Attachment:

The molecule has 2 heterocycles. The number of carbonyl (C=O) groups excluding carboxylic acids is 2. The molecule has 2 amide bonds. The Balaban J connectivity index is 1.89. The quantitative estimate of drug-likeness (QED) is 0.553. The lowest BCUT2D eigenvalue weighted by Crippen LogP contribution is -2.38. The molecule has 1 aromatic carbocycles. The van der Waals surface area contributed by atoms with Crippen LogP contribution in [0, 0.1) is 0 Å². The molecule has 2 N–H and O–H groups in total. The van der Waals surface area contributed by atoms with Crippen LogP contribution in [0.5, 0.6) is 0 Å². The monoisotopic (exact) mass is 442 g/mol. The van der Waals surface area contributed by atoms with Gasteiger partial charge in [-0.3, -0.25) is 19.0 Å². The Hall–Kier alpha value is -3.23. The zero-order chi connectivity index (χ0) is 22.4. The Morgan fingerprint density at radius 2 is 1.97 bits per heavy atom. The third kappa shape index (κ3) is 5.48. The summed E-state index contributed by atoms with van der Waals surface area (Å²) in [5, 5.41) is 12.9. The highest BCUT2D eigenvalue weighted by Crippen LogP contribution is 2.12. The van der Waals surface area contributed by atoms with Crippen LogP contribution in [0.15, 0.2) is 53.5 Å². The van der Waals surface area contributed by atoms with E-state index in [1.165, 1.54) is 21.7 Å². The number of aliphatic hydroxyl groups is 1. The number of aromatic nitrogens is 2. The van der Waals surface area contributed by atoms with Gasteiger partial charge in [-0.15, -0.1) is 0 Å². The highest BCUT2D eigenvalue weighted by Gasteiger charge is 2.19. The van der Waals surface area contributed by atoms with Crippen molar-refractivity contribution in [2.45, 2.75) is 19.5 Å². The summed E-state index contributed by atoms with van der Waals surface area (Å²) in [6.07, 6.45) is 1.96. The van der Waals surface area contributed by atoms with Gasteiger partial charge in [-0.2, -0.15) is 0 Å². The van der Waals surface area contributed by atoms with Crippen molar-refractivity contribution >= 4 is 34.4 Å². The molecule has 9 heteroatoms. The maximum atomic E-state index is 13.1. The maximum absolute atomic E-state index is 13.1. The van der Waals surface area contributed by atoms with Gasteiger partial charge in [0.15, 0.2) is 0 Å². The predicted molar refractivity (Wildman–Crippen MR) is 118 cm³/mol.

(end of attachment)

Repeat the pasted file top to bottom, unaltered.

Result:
The molecule has 2 heterocycles. The number of carbonyl (C=O) groups excluding carboxylic acids is 2. The molecule has 2 amide bonds. The Balaban J connectivity index is 1.89. The quantitative estimate of drug-likeness (QED) is 0.553. The lowest BCUT2D eigenvalue weighted by Crippen LogP contribution is -2.38. The molecule has 1 aromatic carbocycles. The van der Waals surface area contributed by atoms with Crippen LogP contribution in [0, 0.1) is 0 Å². The molecule has 2 N–H and O–H groups in total. The van der Waals surface area contributed by atoms with Crippen LogP contribution in [0.5, 0.6) is 0 Å². The monoisotopic (exact) mass is 442 g/mol. The van der Waals surface area contributed by atoms with Gasteiger partial charge in [-0.3, -0.25) is 19.0 Å². The Hall–Kier alpha value is -3.23. The zero-order chi connectivity index (χ0) is 22.4. The Morgan fingerprint density at radius 2 is 1.97 bits per heavy atom. The third kappa shape index (κ3) is 5.48. The summed E-state index contributed by atoms with van der Waals surface area (Å²) in [5, 5.41) is 12.9. The highest BCUT2D eigenvalue weighted by Crippen LogP contribution is 2.12. The van der Waals surface area contributed by atoms with Crippen LogP contribution in [0.15, 0.2) is 53.5 Å². The van der Waals surface area contributed by atoms with E-state index in [1.165, 1.54) is 21.7 Å². The number of aliphatic hydroxyl groups is 1. The number of aromatic nitrogens is 2. The van der Waals surface area contributed by atoms with Gasteiger partial charge in [-0.15, -0.1) is 0 Å². The highest BCUT2D eigenvalue weighted by Gasteiger charge is 2.19. The van der Waals surface area contributed by atoms with Crippen molar-refractivity contribution in [2.45, 2.75) is 19.5 Å². The summed E-state index contributed by atoms with van der Waals surface area (Å²) in [6.07, 6.45) is 1.96. The van der Waals surface area contributed by atoms with Gasteiger partial charge in [-0.2, -0.15) is 0 Å². The van der Waals surface area contributed by atoms with Crippen molar-refractivity contribution >= 4 is 34.4 Å². The molecule has 9 heteroatoms. The maximum atomic E-state index is 13.1. The maximum absolute atomic E-state index is 13.1. The van der Waals surface area contributed by atoms with Gasteiger partial charge in [0.15, 0.2) is 0 Å². The predicted molar refractivity (Wildman–Crippen MR) is 118 cm³/mol.